A federal judge has ruled that the central figure in a discredited Rolling Stone magazine account of a gang rape at the University of Virginia does not have to hand over any additional documents related to the purported ringleader of the assault tale.

U.S. Magistrate Judge Joel C. Hoppe wrote in an opinion Tuesday that the former U-Va. student identified in court documents as “Jackie” is not required to provide additional documents to the lawyers representing U-Va. Associate Dean Nicole Eramo in her defamation lawsuit against Rolling Stone. Eramo’s lawyers have argued that Jackie fabricated the assault story and created a fictional assailant.

Eramo filed the federal lawsuit in 2015, alleging that the magazine portrayed her as callous and indifferent to sexual assault survivors in a story that first published online in November 2014. The magazine’s editors later retracted the story and apologized to readers after The Washington Post, the Charlottesville Police Department and the Columbia University journalism school published reports showing deep flaws in it.

Hoppe ruled that Jackie’s lawyers had shown the court that they had “exhausted all known areas of inquiry for responsive communications currently in Jackie’s possession.” Rebecca Anzidei, a lawyer representing the student, declined comment.

A lawyer representing Eramo, Libby Locke, said that they have presented evidence proving that Jackie had more communications in her possession between herself and the person she at one time identified as her attacker, Haven Monahan. No one by that name has ever been a student at U-Va., and a photo Jackie shared with friends that supposedly was of Monahan actually was of a classmate in Jackie’s Northern Virginia high school; the man, who attends school in another state, said he didn’t know Jackie well and hadn’t been in Charlottesville in many years. Eramo’s lawyers assert in court documents that Monahan is a figment of Jackie’s imagination.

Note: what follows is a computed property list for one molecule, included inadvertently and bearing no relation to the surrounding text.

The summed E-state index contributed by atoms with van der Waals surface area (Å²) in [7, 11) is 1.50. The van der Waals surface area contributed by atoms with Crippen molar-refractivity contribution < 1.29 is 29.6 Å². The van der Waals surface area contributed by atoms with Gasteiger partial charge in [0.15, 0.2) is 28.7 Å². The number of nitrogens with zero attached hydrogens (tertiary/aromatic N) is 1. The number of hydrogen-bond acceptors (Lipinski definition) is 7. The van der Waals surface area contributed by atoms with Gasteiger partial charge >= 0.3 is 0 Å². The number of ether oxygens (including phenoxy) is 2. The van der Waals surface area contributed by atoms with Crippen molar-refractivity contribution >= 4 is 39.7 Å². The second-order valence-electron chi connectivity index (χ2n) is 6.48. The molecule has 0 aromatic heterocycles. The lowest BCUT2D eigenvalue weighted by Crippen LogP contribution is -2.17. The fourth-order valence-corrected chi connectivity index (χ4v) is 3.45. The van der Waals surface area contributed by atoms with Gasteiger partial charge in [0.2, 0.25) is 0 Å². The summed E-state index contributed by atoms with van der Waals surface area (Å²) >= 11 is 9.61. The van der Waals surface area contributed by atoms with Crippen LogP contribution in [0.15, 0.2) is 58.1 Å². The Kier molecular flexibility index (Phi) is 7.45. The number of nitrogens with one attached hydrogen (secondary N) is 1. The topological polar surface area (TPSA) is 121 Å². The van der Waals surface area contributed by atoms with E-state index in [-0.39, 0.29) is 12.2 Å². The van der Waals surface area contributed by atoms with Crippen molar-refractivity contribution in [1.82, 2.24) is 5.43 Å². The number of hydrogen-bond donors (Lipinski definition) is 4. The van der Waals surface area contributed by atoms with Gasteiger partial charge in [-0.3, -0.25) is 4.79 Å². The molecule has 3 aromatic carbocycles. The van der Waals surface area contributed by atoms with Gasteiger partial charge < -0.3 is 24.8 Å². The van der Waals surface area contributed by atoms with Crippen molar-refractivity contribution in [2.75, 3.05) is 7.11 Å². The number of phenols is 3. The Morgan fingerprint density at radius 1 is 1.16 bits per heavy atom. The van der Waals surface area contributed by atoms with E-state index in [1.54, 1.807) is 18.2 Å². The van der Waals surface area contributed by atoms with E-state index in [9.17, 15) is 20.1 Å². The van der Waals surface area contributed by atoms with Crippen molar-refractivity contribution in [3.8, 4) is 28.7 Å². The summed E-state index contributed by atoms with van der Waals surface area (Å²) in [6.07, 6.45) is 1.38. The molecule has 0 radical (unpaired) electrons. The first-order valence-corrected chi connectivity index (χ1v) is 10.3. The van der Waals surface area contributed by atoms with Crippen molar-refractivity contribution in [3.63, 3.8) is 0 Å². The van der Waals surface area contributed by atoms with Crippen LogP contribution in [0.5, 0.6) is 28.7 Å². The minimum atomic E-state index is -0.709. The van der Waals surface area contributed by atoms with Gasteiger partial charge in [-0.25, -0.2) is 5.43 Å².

“We feel confident that a jury will see that Jackie was not a reliable source of information and that Rolling Stone knew it when they published the false and defamatory article,” Locke said.

Rolling Stone did not return a request for comment Wednesday.